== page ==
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Encephalitozoon intestinalis (Pathogen, Microsporidia)

Organism:
The microsporidia are obligate intracellular parasites that have been recognized in a variety of animals, particularly invertebrates; they have been reclassified with the Fungi in the Phylum Microsporidia.  Typical sizes range from 1.5 to 5 µm wide and 2 to 7 µm long; unfortunately, the organisms found in humans tend to be quite small, ranging from 1.5 to 2 µm. Until recently, awareness and understanding of human infections have been marginal; only with increased understanding of AIDS within the immunosuppressed population has attention been focused on these organisms.

Spore with Polar Tubule Extruded Polar Tubule Developing Spores in GI Tissue
Calcofluor white-Urine Ryan Blue Microsporidial stain Weber Green Microsporidial stain

Life Cycle:
Infection occurs with the introduction of infective sporoplasm through the polar tubule into the host cell. The microsporidia multiply extensively within the host cell cytoplasm; the life cycle includes repeated divisions by binary fission (merogony) or multiple fission (schizogony) and spore production (sporogony). Both merogony and sporogony can occur in the same cell at the same time. During sporogony, a thick spore wall is formed, thus providing environmental protection for this infectious stage of the parasite. An example of infection potential is illustrated by Enterocytozoon bieneusi, an intestinal pathogen. The spores are released into the intestinal lumen and are passed in the stool. These spores are environmentally resistant and can then be ingested by other hosts. There is also evidence for inhalation or spores and evidence in animals that suggests that human microsporidiosis may also be transmitted via the rectal route. 

Acquired:
Fecal-oral transmission via infective spores; contaminated food and water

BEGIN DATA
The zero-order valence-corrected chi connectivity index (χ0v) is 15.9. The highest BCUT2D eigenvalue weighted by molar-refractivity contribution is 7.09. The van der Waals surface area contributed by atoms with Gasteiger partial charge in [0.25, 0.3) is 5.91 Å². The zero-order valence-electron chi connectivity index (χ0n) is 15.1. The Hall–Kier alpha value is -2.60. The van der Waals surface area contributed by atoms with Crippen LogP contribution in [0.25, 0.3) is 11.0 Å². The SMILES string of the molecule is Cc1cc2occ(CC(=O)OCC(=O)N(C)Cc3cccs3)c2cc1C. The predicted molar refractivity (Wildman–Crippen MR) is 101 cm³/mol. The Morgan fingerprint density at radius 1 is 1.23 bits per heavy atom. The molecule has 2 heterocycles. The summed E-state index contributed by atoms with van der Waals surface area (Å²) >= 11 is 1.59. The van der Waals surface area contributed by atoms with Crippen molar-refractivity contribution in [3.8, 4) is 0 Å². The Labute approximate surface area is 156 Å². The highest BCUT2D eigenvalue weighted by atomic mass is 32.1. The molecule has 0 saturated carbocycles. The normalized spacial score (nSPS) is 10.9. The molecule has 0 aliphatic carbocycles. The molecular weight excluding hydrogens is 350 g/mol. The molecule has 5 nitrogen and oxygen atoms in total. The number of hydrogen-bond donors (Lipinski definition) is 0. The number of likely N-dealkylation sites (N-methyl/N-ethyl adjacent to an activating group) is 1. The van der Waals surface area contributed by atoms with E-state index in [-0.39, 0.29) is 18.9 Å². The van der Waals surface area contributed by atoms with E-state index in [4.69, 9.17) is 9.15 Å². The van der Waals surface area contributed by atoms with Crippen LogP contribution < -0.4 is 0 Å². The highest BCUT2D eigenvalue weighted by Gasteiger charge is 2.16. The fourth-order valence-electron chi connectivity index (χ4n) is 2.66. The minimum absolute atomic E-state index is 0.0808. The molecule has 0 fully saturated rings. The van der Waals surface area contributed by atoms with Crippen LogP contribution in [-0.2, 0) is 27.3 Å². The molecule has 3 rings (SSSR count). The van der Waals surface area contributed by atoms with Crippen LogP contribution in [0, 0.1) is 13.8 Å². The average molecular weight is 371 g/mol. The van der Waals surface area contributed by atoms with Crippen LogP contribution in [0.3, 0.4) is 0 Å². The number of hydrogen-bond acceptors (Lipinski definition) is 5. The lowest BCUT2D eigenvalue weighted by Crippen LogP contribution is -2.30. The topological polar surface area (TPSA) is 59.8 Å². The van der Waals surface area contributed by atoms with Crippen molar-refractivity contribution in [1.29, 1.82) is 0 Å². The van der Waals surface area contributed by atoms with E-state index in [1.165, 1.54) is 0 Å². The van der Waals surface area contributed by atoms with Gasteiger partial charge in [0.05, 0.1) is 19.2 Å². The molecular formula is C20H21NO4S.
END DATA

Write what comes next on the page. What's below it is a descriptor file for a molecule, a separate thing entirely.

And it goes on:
Epidemiology:
Worldwide, primarily human-to-human transmission

Clinical Features:
Chronic intractable diarrhea, fever, malaise, and weight loss are symptoms with E. intestinalis infections, symptoms that are similar to those seen with cryptosporidiosis or isosporiasis. AIDS patients tend to have four to eight watery, nonbloody stools which can be accompanied by nausea and anorexia. There may be dehydration with mild hypokalemia and hypomagnesia, as well as d‑xylose and fat malabsorption. The patients tend to be severely immunodeficient, with a CD4 count always below 200 and often below 100. A dual infection with E. bieneusi and E. intestinalis has also been reported. Once the primary infection has been established, the immune status of the host plays a very important role in determining the length and severity of the illness.  Patients infected with Cryptosporidium spp. may also have concurrent infections with microsporidia, and this number may approach 30%. These findings emphasize the importance of considering both organisms as potential causative agents of diarrhea in compromised patients, particularly those with HIV. 
These infections can also be found in the immunocompetent host; however, most patients will self-cure within several weeks.

Clinical Specimen:
Intestinal:  Stool, examination of mucosal surface (biopsy); dissemination to kidneys, lower airways and biliary tract appears to occur via infected macrophages.
Extraintestinal:  Fluids, biopsy specimens

Laboratory Diagnosis:  Note:  ID to the species level is not possible from special stains.